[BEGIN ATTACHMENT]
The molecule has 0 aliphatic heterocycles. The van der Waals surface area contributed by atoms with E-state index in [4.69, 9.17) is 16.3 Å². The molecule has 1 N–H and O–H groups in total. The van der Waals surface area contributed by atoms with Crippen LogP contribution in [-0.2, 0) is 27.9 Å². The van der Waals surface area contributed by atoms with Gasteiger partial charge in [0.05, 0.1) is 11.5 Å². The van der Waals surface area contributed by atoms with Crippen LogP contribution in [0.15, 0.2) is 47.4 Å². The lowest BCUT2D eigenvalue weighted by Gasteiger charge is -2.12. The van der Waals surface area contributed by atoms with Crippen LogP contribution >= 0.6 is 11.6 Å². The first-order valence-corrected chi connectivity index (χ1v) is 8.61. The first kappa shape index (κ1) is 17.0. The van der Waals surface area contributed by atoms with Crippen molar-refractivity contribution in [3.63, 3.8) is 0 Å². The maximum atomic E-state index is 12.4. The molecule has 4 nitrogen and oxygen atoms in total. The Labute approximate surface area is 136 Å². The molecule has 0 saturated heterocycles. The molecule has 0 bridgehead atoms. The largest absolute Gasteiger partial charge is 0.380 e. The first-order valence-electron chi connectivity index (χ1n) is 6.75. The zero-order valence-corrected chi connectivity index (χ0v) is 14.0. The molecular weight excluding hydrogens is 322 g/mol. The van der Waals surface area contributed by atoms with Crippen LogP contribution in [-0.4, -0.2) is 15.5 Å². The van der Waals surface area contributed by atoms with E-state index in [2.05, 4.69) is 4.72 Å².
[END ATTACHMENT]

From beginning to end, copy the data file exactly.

The molecule has 0 aliphatic heterocycles. The van der Waals surface area contributed by atoms with E-state index in [4.69, 9.17) is 16.3 Å². The molecule has 1 N–H and O–H groups in total. The van der Waals surface area contributed by atoms with Crippen LogP contribution in [-0.2, 0) is 27.9 Å². The van der Waals surface area contributed by atoms with Gasteiger partial charge in [0.05, 0.1) is 11.5 Å². The van der Waals surface area contributed by atoms with Crippen LogP contribution in [0.15, 0.2) is 47.4 Å². The lowest BCUT2D eigenvalue weighted by Gasteiger charge is -2.12. The van der Waals surface area contributed by atoms with Crippen LogP contribution >= 0.6 is 11.6 Å². The first-order valence-corrected chi connectivity index (χ1v) is 8.61. The first kappa shape index (κ1) is 17.0. The van der Waals surface area contributed by atoms with Crippen molar-refractivity contribution in [3.63, 3.8) is 0 Å². The maximum atomic E-state index is 12.4. The molecule has 4 nitrogen and oxygen atoms in total. The Labute approximate surface area is 136 Å². The molecule has 0 saturated heterocycles. The molecule has 0 bridgehead atoms. The largest absolute Gasteiger partial charge is 0.380 e. The first-order valence-electron chi connectivity index (χ1n) is 6.75. The zero-order valence-corrected chi connectivity index (χ0v) is 14.0. The molecular weight excluding hydrogens is 322 g/mol. The van der Waals surface area contributed by atoms with Crippen LogP contribution in [-0.4, -0.2) is 15.5 Å². The van der Waals surface area contributed by atoms with E-state index in [2.05, 4.69) is 4.72 Å².